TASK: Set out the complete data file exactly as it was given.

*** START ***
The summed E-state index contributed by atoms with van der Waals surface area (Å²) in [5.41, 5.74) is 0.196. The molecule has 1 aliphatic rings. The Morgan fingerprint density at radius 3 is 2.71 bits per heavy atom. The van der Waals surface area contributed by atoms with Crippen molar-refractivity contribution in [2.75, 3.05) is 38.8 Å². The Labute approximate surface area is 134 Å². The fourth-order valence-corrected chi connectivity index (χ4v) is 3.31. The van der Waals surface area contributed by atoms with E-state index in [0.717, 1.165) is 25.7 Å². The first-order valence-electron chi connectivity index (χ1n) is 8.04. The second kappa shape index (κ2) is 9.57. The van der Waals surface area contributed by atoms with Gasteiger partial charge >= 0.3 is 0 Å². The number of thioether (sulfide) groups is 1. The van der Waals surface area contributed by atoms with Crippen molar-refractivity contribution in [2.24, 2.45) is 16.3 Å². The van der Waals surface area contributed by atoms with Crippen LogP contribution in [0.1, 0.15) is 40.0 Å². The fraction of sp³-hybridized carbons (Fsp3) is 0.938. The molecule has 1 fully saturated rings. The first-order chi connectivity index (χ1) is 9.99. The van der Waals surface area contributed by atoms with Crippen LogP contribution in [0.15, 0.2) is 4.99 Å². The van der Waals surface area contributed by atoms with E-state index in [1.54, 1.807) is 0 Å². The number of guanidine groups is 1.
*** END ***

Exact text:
The summed E-state index contributed by atoms with van der Waals surface area (Å²) in [5.41, 5.74) is 0.196. The molecule has 1 aliphatic rings. The Morgan fingerprint density at radius 3 is 2.71 bits per heavy atom. The van der Waals surface area contributed by atoms with Crippen molar-refractivity contribution in [2.75, 3.05) is 38.8 Å². The Labute approximate surface area is 134 Å². The fourth-order valence-corrected chi connectivity index (χ4v) is 3.31. The van der Waals surface area contributed by atoms with E-state index in [0.717, 1.165) is 25.7 Å². The first-order valence-electron chi connectivity index (χ1n) is 8.04. The second kappa shape index (κ2) is 9.57. The van der Waals surface area contributed by atoms with Gasteiger partial charge >= 0.3 is 0 Å². The number of thioether (sulfide) groups is 1. The van der Waals surface area contributed by atoms with Crippen molar-refractivity contribution in [2.24, 2.45) is 16.3 Å². The van der Waals surface area contributed by atoms with Crippen LogP contribution in [0.1, 0.15) is 40.0 Å². The fraction of sp³-hybridized carbons (Fsp3) is 0.938. The molecule has 1 fully saturated rings. The first-order chi connectivity index (χ1) is 9.99. The van der Waals surface area contributed by atoms with Crippen LogP contribution in [0.15, 0.2) is 4.99 Å². The van der Waals surface area contributed by atoms with E-state index in [1.54, 1.807) is 0 Å². The number of guanidine groups is 1.